That is what Scripture says of them... 'The eyes of both of them were opened and they recognized that they were naked. And they sewed together fig leaves and made aprons for themselves.' 'The eyes of both', it says, 'were opened', not to enable them to see ((they could see already) but to enable them to distinguish the good which they had lost and the evil into which they had fallen. Hence the tree itself, which was to make this distinction for them if they laid hands on it to eat the fruit in defiance of the prohibition, got its name from that event, and was called 'the tree of the knowledge of good and evil'. For experience of the distress of sickness reveals the joys of health in a clearer light.
And so 'they recognized that they were naked'-- stripped, that is, of the grace that prevented their bodily nakedness from causing them any embarrassment, as it did when the law of sin made war against their mind. Thus they gained a knowledge where ignorance would have been a greater bliss if they had trusted in God and obeyed him and thus had refrained from an action which would force them to learn by experience the harm that disloyalty and disobedience would do. The consequence was that they were embarrassed by the insubordination of their flesh, the punishment which was a kind of evidence of their disobedience, and 'they sewed together fig leaves and made aprons (campestria) for themselves.'

Thus modesty, from a sense of shame, covered what was excited to disobedience by lust, in defiance of a will which had been condemned for the guilt of disobedience; and from then onwards the practice of concealing the pudenda ['parts of shame'] has become a deep-rooted habit in all peoples, since they all derive from the same stock.

Chapter 19. Anger and lust were not part of man's healthy state before his sin.

This explains why the Platonists, who approached the truth more nearly than other philosophers, acknowledge that anger and lust are perverted elements in man's character, or soul, on the ground that they are disturbed and undisciplined emotions, leading to acts which wisdom forbids, and therefore they need the control of intelligence and reason. This third rational division of the soul is located by them in a kind of citadel, to rule the other elements, so that with the rational element in command and the others subordinate, justice may be preserved in the relation between all the parts of man's soul. [c.f. Plat., Rp., 586 d-e.]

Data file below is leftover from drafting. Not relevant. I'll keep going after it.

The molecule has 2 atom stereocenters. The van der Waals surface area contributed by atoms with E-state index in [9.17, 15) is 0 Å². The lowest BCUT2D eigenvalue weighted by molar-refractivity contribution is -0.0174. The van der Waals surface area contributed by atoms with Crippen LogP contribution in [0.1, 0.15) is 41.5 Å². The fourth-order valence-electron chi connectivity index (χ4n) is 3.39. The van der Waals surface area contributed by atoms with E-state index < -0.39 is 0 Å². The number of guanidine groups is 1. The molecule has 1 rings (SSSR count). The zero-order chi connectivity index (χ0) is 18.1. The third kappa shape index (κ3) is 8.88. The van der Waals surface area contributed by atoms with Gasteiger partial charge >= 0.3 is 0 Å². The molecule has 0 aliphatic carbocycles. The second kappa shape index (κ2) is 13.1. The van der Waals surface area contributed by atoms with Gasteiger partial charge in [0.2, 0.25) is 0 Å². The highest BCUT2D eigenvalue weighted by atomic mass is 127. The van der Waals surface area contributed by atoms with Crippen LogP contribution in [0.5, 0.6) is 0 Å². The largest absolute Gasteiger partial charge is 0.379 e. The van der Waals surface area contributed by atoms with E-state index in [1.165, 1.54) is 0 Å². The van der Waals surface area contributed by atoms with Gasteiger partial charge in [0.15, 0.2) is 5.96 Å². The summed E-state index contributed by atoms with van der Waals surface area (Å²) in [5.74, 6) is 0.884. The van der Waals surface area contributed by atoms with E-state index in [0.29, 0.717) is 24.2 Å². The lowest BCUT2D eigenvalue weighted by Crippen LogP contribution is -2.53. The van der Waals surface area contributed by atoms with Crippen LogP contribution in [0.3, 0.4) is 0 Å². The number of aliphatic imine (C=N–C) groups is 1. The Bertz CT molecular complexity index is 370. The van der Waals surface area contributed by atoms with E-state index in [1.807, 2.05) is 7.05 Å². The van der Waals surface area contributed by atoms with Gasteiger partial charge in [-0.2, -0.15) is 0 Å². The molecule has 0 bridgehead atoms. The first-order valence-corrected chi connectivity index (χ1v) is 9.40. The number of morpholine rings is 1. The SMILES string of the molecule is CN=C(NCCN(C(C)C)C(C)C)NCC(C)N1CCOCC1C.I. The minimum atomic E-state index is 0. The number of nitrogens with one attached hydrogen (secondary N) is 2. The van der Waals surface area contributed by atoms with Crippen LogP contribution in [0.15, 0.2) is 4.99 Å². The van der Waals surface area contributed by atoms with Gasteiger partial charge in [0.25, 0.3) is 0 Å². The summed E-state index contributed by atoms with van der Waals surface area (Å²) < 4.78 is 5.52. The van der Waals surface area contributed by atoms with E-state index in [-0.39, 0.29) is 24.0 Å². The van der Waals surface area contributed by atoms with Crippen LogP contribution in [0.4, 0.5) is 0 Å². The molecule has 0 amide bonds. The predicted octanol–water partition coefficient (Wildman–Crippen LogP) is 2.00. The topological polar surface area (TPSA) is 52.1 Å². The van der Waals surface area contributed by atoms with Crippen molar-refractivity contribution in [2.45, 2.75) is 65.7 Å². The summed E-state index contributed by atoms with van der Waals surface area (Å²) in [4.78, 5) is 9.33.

These philosophers therefore admit that the two divisions of the soul are perverted, even in a wise and disciplined man. Consequently, the mind by repression and restraint bridles them and recalls them from courses they are wrongly moved to gollow, while it allows them to follow any line of action permitted by the law of wisdom. Anger, for example, is allowed for the purspose of imposing compulsion, when that is justified, and lust is permitted for the duty of procreation. But in paradise before man's sin these elements did not exist in their perverted state. For then they were not set in motion, in defiance of a right will, to pursue any course which made it necessary to hold them back with the guiding reins, so to speak, of reason.
The situation now is that these passions are set in motion in this fashion, and are brought under control by those who live disciplined, just, and devout lives, somtimes with comparative ease, sometimes with difficulty. But this control entails coercion and struggle, and the situation does not represent a state of health in accordance with nature, but an enfeebled condition arising from guilt.

Chapter 20. The ridiculous indecency of the cynics.

Human nature then is, without any doubt, ashamed about lust, and rightly ashamed. For in its disobedience, which subjected the sexual organ soley to its own impulses and snatched them from the will's authority, we see a proof of the retribution imposed on man for that first disobedience. And it was entirely fitting that this retribution should show itself in that part which effects the procreation of the very nature that was changed for the worse through that first great sin.

Chapter 23. Would procreation have taken place in paradise, if no one had sinned?

In Cicero's discussion of the different types of government, in his book On the Commonwealth [De Rep., 3, 25, 37. See above], the author takes an analogy from human nature. He says, it will be remembered, that the members of the body are governed like children, because of their ready obedience, while the perverted elements of the soul are coerced like slaves under a harsher regime. ...this lust we are now examining is something to be the more ashamed of because the soul, when dealing with it, neither has command of itself so as to be entirely free from lust, nor does it rule the body so completely that the organs of shame are moved by the will instead of by lust. Indeed if they were so ruled they would not be pudenda-- parts of shame.
As it is, the soul is ashamed of its body's resistence... .

No comments:

Post a Comment